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From the Vice Chancellorís Desk

 

Dr. D.D. Patra
Vice-Chancellor

Direct effects of soil or its constituents on human health are through its ingestion, inhalation or absorption. The soil contains many infectious organisms that may enter the human body through these pathways and cause different types of illness. It also provides organisms on which our earliest antibiotics are based. Indirect effect of soil arise from the quantity and quality of food that human consume. Trace elements can have both beneficial and toxic effects on humans, especially where the range for optimal intake is narrow. We focus on four trace elements (iodine, iron selenium and zinc) whose deficiencies have substantial effects on human health. World population will be doubled by next 25-30 years. India is not far behind as its population will surpass that of China to be the most populas country in the world. As the population increases issues of food security become more pressing, as does the need to sustain soil fertility and minimize its degradation. Lack of adequate food and food of poor nutritional quality lead to differing degrees under-nutrition, which in turn causes ill health.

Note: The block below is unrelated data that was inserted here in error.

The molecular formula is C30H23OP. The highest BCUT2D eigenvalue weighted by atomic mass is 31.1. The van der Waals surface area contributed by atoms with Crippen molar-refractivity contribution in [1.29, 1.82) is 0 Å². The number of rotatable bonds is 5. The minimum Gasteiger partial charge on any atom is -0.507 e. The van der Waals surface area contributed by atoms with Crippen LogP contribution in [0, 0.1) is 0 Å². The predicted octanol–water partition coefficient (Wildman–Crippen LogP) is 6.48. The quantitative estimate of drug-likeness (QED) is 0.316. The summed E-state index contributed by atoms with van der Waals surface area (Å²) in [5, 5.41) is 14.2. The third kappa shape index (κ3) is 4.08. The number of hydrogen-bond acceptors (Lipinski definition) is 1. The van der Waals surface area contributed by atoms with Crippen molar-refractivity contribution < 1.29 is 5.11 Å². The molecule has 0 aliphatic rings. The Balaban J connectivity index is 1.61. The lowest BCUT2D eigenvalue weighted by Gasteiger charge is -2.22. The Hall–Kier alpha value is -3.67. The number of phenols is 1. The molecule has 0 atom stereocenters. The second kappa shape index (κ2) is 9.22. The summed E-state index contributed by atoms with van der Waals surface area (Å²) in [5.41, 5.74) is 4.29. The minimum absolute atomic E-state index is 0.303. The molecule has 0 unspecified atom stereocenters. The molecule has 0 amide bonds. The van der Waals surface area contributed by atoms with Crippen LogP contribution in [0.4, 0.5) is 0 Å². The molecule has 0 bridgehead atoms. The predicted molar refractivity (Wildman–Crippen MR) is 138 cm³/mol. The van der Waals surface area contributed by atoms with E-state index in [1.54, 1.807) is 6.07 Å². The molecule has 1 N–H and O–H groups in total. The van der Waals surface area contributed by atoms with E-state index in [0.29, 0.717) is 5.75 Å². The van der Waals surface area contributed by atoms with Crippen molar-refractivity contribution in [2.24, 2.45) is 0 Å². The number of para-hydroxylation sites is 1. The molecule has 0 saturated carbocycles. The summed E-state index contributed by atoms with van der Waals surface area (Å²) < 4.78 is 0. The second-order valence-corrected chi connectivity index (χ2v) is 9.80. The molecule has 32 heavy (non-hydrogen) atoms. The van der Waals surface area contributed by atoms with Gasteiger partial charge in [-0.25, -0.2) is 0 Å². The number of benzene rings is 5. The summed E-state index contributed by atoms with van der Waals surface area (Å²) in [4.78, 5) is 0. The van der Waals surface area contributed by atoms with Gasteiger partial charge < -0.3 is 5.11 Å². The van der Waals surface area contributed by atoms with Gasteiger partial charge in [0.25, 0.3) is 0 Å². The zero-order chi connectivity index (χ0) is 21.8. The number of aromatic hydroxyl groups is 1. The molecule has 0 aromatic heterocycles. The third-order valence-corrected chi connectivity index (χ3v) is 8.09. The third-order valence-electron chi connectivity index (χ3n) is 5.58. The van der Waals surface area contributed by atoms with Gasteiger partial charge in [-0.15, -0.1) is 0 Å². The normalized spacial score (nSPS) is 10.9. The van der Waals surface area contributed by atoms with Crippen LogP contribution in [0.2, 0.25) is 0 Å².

Soils and lands are finite sources and agricultural land is under severe competition from other uses like industrialization, urbanization and other non-farm activities. Relation between soil and health are often difficult to extricate because of many confounding factors present. Nevertheless, scientific understanding of soil processes and factors that affect human health are enabling greater insight in to the effects of soil on our health.

Soils of urban environment has received increased attention in the last few years, and they too pose a number of human health questions and challenges. Concepts such as soil security may provide a frame work within which issues on soil and human health can be investigated using multidisciplinary and trasdisciplinary approaches that include soil science, agronomy, agricultural sustainability, toxicology, epidemiology and the medical sciences will facilitate the discovery of new antibiotics, a greater understanding how soil can be utilized for investigating soil white biology. Although much progress was made in understanding the links between soil and human health over the last century, there is still much that we do not know about the complex interaction between them.

 

 
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